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Title: Obesity frames in British and German online newspapers, 2009-2011
Authors: Atanasova, Dimitrinka
Supervisors: Gunter, Barrie
Koteyko, Nelya
Award date: 1-Mar-2015
Presented at: University of Leicester
Abstract: Obesity affects people worldwide and in Western Europe, Britain and Germany have among the highest rates. It is thus unsurprising that research has tried to identify its causes. The media have been found to play a role - media use correlates with weight gain. The media can also affect obesity in another way - by featuring news articles which discuss certain aspects of obesity rather than others the media can, like a window, frame these aspects as especially applicable to how obesity should be understood and addressed. Informed by framing theory, this research integrated the study of: 1) news media content with the study of its antecedents - by analysing factors affecting news production; 2) news media content with the study of accompanying readers’ comments to identify correlations that may be used as a starting point for researching the consequences of news media exposure; 3) texts and photographs which together make up news media content. This study asked: 1) what frames did news articles employ and with what frequency; 2) were news articles in what emerged as the most frequently used frame also driven by the highest number of distinct news values and did significant differences in the use of frames exist between media outlets of different political leanings and reporting styles; 3) was frame use in news articles significantly correlated with frame use in readers’ comments. It emerged that: 1) among the frames of ‘medical progress’, ‘self-control’, ‘education’, ‘environments’, ‘acceptance’ and ‘coming out’, ‘self-control’ was most frequently used; 2) its use was not explained by the concentration of distinct news values, yet significant differences in frame use between media outlets lent themselves to explanation via political leaning and reporting style; 3) frame use in news articles was significantly correlated with frame use in readers’ comments except ‘self-control’.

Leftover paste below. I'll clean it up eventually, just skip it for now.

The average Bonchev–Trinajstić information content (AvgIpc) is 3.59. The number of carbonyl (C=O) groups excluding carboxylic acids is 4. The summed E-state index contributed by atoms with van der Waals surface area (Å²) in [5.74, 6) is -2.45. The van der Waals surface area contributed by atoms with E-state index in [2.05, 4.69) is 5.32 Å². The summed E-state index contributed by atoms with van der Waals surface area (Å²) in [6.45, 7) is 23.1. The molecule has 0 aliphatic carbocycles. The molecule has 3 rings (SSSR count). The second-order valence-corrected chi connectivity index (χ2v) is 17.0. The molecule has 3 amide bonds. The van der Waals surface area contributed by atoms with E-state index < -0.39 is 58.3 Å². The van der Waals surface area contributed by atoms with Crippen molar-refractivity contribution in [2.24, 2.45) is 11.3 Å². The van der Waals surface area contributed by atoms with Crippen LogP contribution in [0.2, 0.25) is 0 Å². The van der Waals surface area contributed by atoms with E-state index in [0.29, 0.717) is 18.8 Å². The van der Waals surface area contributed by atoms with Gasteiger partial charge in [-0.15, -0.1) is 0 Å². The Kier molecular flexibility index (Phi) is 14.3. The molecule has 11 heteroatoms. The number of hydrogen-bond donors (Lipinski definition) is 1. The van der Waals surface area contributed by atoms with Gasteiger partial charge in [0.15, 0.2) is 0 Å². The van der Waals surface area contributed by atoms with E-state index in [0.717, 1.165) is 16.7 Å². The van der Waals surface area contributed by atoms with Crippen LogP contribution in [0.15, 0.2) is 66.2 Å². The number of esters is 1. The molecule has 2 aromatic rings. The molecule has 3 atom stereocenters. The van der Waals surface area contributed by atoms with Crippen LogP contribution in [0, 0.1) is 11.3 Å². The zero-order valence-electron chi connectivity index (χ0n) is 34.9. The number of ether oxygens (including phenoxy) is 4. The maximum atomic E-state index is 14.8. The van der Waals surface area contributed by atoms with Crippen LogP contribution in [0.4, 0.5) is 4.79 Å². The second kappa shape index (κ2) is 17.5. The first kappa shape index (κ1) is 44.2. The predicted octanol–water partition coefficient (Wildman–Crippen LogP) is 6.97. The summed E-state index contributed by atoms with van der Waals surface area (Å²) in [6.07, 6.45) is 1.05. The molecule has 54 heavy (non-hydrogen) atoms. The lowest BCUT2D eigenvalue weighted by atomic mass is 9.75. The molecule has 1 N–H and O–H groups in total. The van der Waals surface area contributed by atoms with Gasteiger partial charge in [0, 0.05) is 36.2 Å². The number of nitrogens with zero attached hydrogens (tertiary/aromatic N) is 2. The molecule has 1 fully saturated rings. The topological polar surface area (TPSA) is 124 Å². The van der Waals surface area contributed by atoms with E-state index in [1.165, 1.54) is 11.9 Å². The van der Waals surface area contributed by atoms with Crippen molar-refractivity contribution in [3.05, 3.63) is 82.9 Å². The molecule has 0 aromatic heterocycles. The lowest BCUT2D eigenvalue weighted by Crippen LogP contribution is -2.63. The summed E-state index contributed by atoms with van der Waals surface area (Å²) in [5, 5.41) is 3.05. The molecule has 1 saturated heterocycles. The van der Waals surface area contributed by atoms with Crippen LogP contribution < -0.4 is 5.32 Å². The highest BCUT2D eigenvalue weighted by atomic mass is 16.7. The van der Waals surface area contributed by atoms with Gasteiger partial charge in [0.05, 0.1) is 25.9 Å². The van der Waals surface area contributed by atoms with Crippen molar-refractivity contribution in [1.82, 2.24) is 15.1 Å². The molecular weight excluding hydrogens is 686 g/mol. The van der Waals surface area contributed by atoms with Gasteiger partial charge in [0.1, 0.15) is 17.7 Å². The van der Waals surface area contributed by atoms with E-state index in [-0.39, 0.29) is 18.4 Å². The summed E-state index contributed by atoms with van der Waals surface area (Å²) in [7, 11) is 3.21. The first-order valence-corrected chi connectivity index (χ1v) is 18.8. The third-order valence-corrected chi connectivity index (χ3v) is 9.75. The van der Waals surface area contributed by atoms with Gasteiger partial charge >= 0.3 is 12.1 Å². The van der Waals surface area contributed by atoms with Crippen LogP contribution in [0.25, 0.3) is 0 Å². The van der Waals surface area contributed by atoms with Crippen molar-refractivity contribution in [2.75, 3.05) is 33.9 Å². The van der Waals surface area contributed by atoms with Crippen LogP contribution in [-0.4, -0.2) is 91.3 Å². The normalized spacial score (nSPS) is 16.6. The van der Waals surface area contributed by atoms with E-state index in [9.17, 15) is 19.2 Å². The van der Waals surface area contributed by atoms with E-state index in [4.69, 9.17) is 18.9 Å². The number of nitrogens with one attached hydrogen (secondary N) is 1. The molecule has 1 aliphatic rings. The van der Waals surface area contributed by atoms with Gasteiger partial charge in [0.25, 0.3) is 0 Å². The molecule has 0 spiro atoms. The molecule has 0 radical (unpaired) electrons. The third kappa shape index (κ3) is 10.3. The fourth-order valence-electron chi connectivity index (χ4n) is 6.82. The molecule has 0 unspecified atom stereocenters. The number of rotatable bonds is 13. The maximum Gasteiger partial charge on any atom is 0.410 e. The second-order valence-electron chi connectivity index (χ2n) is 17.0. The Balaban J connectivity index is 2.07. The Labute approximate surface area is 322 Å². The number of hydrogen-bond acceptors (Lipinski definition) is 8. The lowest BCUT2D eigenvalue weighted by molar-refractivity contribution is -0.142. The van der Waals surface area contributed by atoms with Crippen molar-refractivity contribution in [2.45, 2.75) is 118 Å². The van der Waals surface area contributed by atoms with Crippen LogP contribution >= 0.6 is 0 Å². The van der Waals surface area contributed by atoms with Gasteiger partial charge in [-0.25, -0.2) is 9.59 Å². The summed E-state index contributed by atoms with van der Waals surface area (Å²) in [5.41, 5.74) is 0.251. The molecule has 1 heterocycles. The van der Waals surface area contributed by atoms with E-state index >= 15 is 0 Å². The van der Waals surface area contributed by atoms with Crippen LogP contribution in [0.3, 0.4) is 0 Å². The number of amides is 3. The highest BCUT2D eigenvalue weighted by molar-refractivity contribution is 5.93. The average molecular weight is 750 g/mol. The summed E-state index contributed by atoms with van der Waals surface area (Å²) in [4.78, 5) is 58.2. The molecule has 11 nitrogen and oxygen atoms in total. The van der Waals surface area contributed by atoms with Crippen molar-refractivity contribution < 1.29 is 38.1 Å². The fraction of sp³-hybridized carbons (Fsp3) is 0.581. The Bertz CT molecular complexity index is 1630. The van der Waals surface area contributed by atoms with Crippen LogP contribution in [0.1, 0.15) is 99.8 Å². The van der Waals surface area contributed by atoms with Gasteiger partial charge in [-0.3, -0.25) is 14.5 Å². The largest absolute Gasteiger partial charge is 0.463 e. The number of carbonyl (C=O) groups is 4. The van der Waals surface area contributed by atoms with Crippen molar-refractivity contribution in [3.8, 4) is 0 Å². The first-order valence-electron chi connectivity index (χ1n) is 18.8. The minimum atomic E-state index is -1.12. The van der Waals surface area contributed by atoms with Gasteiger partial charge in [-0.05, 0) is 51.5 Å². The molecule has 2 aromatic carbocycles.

Type: Thesis
Level: Doctoral
Qualification: PhD
Rights: Copyright © the author. All rights reserved.
Appears in Collections:Theses, Dept. of Media and Communication
Leicester Theses

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